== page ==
Monday, May 10, 2010



Toyota Motor Corporation commonly known simply as Toyota, is a

multinational corporation headquartered in Japan. At its peak, Toyota

employed approximately 320,000 people worldwide. It is the world's

largest automaker by sales.

The company was founded by Kiichiro Toyoda in 1937 as a spinoff from his

father's company Toyota Industries to create automobiles. Three years

earlier, in 1934, while still a department of Toyota Industries, it created its

first product, the Type A engine, and, in 1936, its first passenger car, the

Toyota AA. Toyota also owns and operates Lexus and Scion brands and

has a majority shareholding stake in Daihatsu and Hino Motors, and

minority shareholdings in Fuji Heavy Industries, Isuzu Motors, Yamaha

Motors, and Mitsubishi Aircraft Corporation. The company includes 522


Toyota is headquartered in Toyota City, Aichi and in Tokyo. In addition to

manufacturing automobiles, Toyota provides financial services through its

division Toyota Financial Services and also builds robots. Toyota Motor

Corporation (including Toyota Financial Services) and Toyota Industries

form the bulk of the Toyota Group, one of the largest conglomerates in the


Vehicles were originally sold under the name "Toyoda", from the family

name of the company's founder, Kiichiro Toyoda. In September 1936, the

company ran a public competition to design a new logo. Out of 27,000

entries the winning entry was the three Japanese katakana letters for

"Toyoda" in a circle. But Risaburo Toyoda, who had married into the family

and was not born with that name, preferred "Toyota" because it took eight

brush strokes (a fortuitous number) to write in Japanese, was visually

simpler and with a voiceless consonant instead of a voiced one Since

"Toyoda" literally means "fertile rice paddies", changing the name also

helped to distance the company from associations with oldfashioned

farming. The newly formed word was trademarked and the company was

registered in August 1937 as the "Toyota Motor Company"

Public (TYO: 7203) & (NYSE: TM)

Founded 1937

Founder(s) Kiichiro Toyoda

Headquarters Toyota City, Aichi, Japan; Tokyo, Japan

Key people

Fujio Cho (Chairman and Representative Director)

Katsuaki Watanabe (Vice chairman and Representative Director)

Akio Toyoda (President and Representative Director)

Shoichiro Toyoda (Honorary Chairman)




Financial services




Financial Services

Revenue US$263.42 billion


Operating income US$4.56 billion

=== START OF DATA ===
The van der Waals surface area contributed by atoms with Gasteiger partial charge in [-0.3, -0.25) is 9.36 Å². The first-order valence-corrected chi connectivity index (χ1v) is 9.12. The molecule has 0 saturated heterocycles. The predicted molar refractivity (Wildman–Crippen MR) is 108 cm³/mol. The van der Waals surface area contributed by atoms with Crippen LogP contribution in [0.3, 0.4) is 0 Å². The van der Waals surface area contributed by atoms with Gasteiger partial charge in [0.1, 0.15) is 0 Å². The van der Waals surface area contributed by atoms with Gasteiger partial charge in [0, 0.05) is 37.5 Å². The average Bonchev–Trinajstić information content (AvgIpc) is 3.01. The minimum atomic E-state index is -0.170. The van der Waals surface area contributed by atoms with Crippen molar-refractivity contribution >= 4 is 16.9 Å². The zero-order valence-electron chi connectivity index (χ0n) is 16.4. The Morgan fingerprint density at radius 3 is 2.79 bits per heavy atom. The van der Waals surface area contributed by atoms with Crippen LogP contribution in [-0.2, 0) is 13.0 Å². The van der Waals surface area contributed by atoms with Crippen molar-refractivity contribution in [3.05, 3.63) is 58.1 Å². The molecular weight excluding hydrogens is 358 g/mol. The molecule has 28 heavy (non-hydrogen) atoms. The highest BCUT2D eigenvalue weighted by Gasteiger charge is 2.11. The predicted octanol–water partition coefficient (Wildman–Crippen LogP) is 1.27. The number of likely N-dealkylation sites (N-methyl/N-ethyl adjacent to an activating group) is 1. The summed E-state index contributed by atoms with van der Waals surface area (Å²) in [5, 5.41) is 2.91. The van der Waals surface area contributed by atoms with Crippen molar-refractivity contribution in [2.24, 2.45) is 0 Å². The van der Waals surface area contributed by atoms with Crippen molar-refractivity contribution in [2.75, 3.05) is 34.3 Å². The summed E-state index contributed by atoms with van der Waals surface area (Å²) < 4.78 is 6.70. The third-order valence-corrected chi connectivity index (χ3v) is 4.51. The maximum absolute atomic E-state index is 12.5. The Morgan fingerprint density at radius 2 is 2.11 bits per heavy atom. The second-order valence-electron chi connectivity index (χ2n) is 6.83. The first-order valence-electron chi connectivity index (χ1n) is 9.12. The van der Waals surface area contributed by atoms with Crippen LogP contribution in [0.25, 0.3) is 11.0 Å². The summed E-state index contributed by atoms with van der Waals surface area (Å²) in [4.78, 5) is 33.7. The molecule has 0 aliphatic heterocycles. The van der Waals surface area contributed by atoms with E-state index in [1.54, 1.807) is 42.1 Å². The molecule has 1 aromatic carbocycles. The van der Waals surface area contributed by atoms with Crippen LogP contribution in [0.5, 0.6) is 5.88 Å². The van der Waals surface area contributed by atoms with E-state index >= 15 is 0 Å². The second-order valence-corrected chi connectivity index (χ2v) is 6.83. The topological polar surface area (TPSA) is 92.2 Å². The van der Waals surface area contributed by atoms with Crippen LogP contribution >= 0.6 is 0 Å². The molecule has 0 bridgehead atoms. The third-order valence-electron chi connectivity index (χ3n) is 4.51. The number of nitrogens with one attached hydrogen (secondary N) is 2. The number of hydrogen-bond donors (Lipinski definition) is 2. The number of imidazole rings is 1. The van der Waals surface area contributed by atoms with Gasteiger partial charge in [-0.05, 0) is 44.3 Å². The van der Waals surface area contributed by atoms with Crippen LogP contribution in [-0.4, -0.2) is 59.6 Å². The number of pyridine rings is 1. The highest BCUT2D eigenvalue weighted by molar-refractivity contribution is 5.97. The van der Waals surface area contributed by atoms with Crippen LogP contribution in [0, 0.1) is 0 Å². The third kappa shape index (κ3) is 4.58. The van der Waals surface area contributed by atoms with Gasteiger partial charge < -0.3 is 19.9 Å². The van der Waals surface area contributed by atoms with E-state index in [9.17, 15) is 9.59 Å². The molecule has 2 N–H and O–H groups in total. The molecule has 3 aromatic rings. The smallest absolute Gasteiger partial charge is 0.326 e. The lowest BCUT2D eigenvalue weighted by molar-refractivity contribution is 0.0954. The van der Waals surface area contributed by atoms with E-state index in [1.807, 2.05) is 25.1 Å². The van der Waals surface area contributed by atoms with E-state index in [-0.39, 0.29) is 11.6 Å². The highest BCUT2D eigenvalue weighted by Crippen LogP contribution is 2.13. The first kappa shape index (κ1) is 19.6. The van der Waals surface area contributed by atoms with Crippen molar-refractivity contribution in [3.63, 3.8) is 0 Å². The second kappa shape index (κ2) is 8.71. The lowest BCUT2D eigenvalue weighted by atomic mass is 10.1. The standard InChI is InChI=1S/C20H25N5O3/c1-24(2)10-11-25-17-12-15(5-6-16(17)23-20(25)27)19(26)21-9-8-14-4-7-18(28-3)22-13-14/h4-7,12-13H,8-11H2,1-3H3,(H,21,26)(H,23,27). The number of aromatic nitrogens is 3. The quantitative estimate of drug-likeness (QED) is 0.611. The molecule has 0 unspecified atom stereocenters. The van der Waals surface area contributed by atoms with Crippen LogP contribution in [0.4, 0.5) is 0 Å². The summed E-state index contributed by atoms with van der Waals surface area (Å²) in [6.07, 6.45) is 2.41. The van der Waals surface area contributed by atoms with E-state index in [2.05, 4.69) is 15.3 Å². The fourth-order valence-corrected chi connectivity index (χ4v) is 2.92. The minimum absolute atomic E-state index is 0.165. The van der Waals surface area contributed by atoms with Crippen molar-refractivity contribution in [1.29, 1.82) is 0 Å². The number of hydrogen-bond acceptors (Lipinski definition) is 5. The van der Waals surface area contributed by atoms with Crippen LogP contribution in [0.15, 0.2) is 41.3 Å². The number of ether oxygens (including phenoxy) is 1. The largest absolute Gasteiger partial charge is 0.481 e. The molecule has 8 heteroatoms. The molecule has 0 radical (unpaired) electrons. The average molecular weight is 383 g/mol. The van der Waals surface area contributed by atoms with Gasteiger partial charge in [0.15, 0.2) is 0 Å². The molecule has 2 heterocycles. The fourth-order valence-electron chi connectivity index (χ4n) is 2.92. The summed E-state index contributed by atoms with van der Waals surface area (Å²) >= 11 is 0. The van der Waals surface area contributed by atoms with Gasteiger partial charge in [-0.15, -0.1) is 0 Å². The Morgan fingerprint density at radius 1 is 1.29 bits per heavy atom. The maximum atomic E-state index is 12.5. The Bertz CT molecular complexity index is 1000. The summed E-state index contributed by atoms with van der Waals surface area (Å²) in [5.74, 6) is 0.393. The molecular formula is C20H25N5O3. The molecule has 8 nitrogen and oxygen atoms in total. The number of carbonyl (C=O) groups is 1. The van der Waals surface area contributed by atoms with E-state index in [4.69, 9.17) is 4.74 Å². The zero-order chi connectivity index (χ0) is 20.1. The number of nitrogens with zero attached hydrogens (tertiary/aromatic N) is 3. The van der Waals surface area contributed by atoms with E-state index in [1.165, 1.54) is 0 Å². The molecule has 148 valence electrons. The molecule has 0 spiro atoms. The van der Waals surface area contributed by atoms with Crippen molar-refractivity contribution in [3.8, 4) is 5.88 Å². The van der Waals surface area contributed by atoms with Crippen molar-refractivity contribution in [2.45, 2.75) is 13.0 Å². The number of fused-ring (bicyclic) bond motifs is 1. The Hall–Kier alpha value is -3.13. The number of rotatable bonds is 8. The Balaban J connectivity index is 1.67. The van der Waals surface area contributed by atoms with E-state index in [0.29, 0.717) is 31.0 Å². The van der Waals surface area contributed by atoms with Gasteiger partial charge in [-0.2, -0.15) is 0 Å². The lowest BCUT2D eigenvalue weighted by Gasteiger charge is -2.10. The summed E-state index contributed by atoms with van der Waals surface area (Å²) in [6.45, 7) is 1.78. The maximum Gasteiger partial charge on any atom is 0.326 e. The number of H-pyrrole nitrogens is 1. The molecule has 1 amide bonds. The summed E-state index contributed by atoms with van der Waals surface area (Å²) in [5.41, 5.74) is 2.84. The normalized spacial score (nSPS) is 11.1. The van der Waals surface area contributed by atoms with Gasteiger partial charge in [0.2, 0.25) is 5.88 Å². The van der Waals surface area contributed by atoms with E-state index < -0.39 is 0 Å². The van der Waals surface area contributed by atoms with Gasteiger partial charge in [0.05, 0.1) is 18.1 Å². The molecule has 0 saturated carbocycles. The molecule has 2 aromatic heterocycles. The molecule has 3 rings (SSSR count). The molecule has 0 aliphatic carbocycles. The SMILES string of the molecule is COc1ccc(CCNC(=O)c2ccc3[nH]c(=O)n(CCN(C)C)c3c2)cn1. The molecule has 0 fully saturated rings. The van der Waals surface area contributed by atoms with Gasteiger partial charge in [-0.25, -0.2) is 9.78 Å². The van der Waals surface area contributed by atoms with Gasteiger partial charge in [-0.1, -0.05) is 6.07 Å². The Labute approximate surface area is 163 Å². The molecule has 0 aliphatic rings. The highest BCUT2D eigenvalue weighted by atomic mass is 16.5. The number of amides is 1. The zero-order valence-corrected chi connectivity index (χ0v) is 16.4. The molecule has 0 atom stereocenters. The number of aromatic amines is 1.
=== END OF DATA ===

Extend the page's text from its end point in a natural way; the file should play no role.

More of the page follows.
Net income US $ 4.33 billion (2009)

Total assets US $324.98 billion (2009)

Total equity US$5.54 billion (2009)

Employees 316,121

Subsidiaries 522


Recent company developments

Financial crisis of 2007–2010

On May 8, 2009, Toyota reported a record annual net loss of US$4.4

billion, making it the latest automobile maker to be severely affected

by the 2007-2010 financial crisis. It had to ask the Japanese

government for loans.

2009–2010 vehicle recalls

In January 2010, Toyota announced recalling up to 1.8 million cars

across Europe, including about 220,000 in the UK, following an

accelerator problem.

The US Transportation Department has opened an investigation into

brake problems in Toyota vehicles. This is after the department

received 124 reports from drivers about the issue, including four

involving crashes.

The company said its recall could cost the company up to US$2

billion in lost output and sales. Toyota later recalled the Prius model

after problems were found in the ABS system.

The models involved were the RAV4 2009 to 2010 (model year),

Corolla (2009-2010),

Matrix (2009-2010),

Avalon (2005-2010),

Camry (2007-2010),

Highlander (2010), Tundra (2007-2010)

Sequoia (2008-2010).


The woes of Toyota, the world's biggest carmaker, are a warning

for rivals

As executives from Toyota squirmed before their tormentors in America's

Congress, there was little public gloating from rival carmakers. Although it

is Toyota that is currently in the dock after a crushing series of safetyrelated

recalls across the world, competitors are only too aware that it

could be their turn next. After all, there is not a single big car company

that has not modeled its manufacturing processes and supplychain